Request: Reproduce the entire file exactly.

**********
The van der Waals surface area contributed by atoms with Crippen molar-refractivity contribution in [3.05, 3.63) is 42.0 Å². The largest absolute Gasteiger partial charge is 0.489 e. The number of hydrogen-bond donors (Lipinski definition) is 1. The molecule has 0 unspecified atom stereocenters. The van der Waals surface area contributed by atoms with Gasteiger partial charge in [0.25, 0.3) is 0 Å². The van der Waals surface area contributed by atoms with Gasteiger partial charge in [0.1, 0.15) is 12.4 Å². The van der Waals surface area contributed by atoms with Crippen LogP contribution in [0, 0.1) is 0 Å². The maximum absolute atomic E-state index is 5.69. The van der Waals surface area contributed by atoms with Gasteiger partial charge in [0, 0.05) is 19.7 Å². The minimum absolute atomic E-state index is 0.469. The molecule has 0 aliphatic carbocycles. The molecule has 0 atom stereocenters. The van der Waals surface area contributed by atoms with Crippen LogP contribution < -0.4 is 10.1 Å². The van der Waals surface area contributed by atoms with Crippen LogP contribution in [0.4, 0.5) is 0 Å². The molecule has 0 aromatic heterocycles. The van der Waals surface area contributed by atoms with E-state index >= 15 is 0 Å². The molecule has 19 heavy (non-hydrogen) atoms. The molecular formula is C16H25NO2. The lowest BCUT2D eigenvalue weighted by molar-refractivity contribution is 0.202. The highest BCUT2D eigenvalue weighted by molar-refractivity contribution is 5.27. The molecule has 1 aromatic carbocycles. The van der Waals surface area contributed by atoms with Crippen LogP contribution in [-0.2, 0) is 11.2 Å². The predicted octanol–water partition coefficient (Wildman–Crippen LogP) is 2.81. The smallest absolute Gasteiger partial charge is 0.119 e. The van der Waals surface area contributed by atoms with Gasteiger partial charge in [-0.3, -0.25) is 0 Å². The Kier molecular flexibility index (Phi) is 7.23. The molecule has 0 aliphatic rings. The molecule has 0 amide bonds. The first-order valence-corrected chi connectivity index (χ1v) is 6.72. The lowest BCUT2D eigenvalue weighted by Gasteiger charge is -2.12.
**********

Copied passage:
The van der Waals surface area contributed by atoms with Crippen molar-refractivity contribution in [3.05, 3.63) is 42.0 Å². The largest absolute Gasteiger partial charge is 0.489 e. The number of hydrogen-bond donors (Lipinski definition) is 1. The molecule has 0 unspecified atom stereocenters. The van der Waals surface area contributed by atoms with Gasteiger partial charge in [0.25, 0.3) is 0 Å². The van der Waals surface area contributed by atoms with Gasteiger partial charge in [0.1, 0.15) is 12.4 Å². The van der Waals surface area contributed by atoms with Crippen LogP contribution in [0, 0.1) is 0 Å². The maximum absolute atomic E-state index is 5.69. The van der Waals surface area contributed by atoms with Gasteiger partial charge in [0, 0.05) is 19.7 Å². The minimum absolute atomic E-state index is 0.469. The molecule has 0 aliphatic carbocycles. The molecule has 0 atom stereocenters. The van der Waals surface area contributed by atoms with Crippen LogP contribution < -0.4 is 10.1 Å². The van der Waals surface area contributed by atoms with Crippen LogP contribution in [0.4, 0.5) is 0 Å². The molecule has 0 aromatic heterocycles. The van der Waals surface area contributed by atoms with E-state index >= 15 is 0 Å². The molecule has 19 heavy (non-hydrogen) atoms. The molecular formula is C16H25NO2. The lowest BCUT2D eigenvalue weighted by molar-refractivity contribution is 0.202. The highest BCUT2D eigenvalue weighted by molar-refractivity contribution is 5.27. The molecule has 1 aromatic carbocycles. The van der Waals surface area contributed by atoms with Crippen LogP contribution in [-0.2, 0) is 11.2 Å². The predicted octanol–water partition coefficient (Wildman–Crippen LogP) is 2.81. The smallest absolute Gasteiger partial charge is 0.119 e. The van der Waals surface area contributed by atoms with Gasteiger partial charge in [-0.3, -0.25) is 0 Å². The Kier molecular flexibility index (Phi) is 7.23. The molecule has 0 aliphatic rings. The molecule has 0 amide bonds. The first-order valence-corrected chi connectivity index (χ1v) is 6.72. The lowest BCUT2D eigenvalue weighted by Gasteiger charge is -2.12.